13. That's the problem...there are so many freaking shortwaves good luck getting any type of run-to-run or model-to-model consistency until probably a few days out (if that). We saw that last winter too. This leads to [INSERT MODEL NAME] sucks posts when in reality it's way more complex then the models sucking.
  14. January could really be fun. I am totally fine with a hostile PAC right now and hostile as in potential to change. Unlike some of the past winters where the PAC screwed us, there aren't many signals that the PAC pattern is going to remain stagnant. If it was a signal where the PAC will be in a somewhat steady state...well that would raise some concerns, but there is alot of hostility indicating we'll see changes within the PAC. This certainly doesn't guarantee we get nailed, but it's what you want to see.
  15. Sometimes its hard to follow what's going on. It's December 6. We aren't even close to peak climo in terms of temperature or snowfall. The pattern looks to favor blocking potential for quite a while...there would have to be a substantial, massive disruption to erode this signal. It's also very unlikely the PAC remains this hostile. The PAC will relax...now does that mean once it relaxes it won't become hostile again, no.
  16. End of the week certainly is a bit intriguing (only b/c something is being shown) but there are a ton of features at play. First, any shortwave that emerges could easily get sheared out then you have also the HP sliding north of it and this feature in SE Canada which could be a pivotal piece
  17. Why are people having meltdowns? I'm confused. Do people think a storm has to be on a model at D10 and then expect the storm to hold on each subsequent run? Most of out storms don't even really become evident on the SLP graphics until like 4-5 days out. I think some need to keep in mind that while everything looks great in terms of pattern evolution we're still dealing with a pretty fast flow aloft. Those fast flows are a mess for guidance, especially when there are so many moving pieces (shortwaves). We're not going to see a scenario where models have a cyclogenesis bomb moving up the coast at D10 and having that be a consistent run-to-run solution.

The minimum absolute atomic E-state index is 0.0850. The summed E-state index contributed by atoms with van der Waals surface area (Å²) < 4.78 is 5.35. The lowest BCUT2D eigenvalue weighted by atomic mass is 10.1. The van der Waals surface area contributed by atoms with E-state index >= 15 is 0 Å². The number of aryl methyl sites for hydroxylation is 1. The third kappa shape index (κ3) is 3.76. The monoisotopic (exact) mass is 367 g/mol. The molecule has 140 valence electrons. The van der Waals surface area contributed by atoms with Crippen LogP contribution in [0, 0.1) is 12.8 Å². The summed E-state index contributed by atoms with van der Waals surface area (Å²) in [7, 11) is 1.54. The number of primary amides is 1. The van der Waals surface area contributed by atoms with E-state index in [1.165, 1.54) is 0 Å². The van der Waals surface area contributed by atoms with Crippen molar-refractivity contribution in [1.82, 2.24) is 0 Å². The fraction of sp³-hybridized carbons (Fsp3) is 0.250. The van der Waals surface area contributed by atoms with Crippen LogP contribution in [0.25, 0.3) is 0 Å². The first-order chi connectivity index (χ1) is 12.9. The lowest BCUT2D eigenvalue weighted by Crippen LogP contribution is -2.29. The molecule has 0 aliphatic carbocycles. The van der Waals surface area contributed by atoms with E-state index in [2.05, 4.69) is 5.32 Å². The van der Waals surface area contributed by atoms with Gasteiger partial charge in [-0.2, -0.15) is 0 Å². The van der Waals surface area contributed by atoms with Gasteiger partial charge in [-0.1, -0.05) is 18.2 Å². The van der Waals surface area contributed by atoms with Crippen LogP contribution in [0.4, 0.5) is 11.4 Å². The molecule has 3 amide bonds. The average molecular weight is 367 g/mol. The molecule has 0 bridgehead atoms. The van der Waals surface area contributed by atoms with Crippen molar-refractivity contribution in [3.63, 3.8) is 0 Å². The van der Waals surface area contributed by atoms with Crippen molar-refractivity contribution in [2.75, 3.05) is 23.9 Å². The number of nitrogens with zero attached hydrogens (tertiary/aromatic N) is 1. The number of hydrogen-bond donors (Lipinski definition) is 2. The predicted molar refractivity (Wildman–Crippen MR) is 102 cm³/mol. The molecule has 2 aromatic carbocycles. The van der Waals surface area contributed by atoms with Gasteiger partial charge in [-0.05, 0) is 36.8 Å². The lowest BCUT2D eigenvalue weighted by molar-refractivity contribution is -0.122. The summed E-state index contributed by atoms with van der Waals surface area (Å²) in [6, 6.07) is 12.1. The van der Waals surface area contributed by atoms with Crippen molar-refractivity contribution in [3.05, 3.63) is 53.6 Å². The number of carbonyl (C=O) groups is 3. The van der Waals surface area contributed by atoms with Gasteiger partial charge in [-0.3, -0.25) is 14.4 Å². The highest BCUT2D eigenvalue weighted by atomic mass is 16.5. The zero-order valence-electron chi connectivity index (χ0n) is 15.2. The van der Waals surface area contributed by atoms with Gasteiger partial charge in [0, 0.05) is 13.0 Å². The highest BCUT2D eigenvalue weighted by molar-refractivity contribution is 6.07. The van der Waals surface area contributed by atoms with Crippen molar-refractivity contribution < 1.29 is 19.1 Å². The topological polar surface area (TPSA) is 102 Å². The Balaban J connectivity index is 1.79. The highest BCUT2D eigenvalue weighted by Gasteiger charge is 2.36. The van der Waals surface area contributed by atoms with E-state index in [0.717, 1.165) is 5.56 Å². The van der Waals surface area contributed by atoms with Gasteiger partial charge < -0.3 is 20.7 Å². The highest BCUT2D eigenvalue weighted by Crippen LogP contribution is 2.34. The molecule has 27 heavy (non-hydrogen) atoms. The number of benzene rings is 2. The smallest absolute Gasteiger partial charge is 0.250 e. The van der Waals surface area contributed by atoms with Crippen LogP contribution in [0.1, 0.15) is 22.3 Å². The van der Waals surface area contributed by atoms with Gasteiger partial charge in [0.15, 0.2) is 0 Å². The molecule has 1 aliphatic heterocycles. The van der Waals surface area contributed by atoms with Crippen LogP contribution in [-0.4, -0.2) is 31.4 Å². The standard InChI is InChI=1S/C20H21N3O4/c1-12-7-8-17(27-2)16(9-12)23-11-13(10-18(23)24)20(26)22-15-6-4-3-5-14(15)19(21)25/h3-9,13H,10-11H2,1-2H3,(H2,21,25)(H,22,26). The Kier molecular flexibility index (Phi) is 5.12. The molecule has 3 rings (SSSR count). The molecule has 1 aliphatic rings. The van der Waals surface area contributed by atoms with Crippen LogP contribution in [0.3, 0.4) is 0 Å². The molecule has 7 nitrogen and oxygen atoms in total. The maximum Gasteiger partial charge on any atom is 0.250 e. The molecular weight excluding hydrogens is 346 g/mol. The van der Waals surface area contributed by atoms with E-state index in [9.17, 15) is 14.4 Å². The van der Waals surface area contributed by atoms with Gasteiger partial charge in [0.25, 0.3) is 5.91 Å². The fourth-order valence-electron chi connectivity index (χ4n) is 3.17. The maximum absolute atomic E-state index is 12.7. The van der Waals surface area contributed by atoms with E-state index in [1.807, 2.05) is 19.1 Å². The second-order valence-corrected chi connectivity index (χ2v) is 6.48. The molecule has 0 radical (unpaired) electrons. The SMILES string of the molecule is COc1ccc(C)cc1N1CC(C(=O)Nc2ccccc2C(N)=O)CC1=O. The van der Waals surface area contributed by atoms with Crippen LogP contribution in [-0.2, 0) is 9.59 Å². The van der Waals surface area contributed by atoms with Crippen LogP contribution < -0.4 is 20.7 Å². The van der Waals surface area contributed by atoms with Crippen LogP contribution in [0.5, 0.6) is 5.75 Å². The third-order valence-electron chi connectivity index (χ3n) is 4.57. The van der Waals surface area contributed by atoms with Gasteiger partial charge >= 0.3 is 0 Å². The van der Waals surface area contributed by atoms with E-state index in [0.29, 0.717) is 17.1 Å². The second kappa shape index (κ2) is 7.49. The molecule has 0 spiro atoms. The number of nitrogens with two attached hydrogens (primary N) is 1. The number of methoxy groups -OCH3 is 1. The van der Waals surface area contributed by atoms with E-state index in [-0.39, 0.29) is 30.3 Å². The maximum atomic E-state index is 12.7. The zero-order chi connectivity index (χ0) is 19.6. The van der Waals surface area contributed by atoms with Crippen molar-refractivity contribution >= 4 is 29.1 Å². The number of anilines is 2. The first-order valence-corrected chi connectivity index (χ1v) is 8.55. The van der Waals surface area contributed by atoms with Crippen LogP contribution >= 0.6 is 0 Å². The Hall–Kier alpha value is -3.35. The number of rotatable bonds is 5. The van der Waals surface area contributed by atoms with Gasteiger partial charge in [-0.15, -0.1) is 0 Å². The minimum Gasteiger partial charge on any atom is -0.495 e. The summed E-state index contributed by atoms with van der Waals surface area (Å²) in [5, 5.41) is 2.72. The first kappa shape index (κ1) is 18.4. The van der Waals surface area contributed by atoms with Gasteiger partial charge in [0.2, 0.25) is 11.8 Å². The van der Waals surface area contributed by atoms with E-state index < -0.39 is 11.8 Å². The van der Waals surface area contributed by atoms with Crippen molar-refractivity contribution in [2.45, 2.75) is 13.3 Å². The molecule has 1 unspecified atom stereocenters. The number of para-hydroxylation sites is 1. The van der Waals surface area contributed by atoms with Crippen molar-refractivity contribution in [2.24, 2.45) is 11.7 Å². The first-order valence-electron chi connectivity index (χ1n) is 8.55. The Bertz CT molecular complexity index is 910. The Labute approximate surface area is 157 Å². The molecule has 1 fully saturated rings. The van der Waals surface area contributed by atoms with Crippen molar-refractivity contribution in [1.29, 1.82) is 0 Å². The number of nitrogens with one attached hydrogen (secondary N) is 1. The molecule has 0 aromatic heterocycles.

18. Not sure why the hostility after 12z. I mean nothing really seems unchanged...but there certainly could be some airmass concerns as as been stated with the lack of cross-polar flow. As long as we don't have a crazy garbage preceding airmass we don't need a -20C 850mb airmass either.
  19. I wonder if this is driven by the lack of data points within the Pacific (especially northern Pacific). We can upgrade models and resolutions and physics all we want but if you're still lacking the quality data to ingest it doesn't really matter. Now...not sure what you can really do given its a giant body of water but it sucks nonetheless.
  20. Spread and run-to-run variations should be expected and will happen. Obviously for many reasons, but perhaps one driving factor in that is the spread within the PNA. That's a pretty sizable spread and (especially when considering structure) could have substantial impacts overall.
  21. I guess one thing I would really like to see become better established on guidance is a better configuration of the height anomalies in the EPO/PNA region and have the ridge axis oriented more S-N into the Gulf of Alaska. You sort of have that look in the medium-range (on the 6z GEFS) but the stout SE ridge and the ridging from the PNA ridge gets pinched off within the West. But getting a configuration would help substantially with establishing a cross polar flow.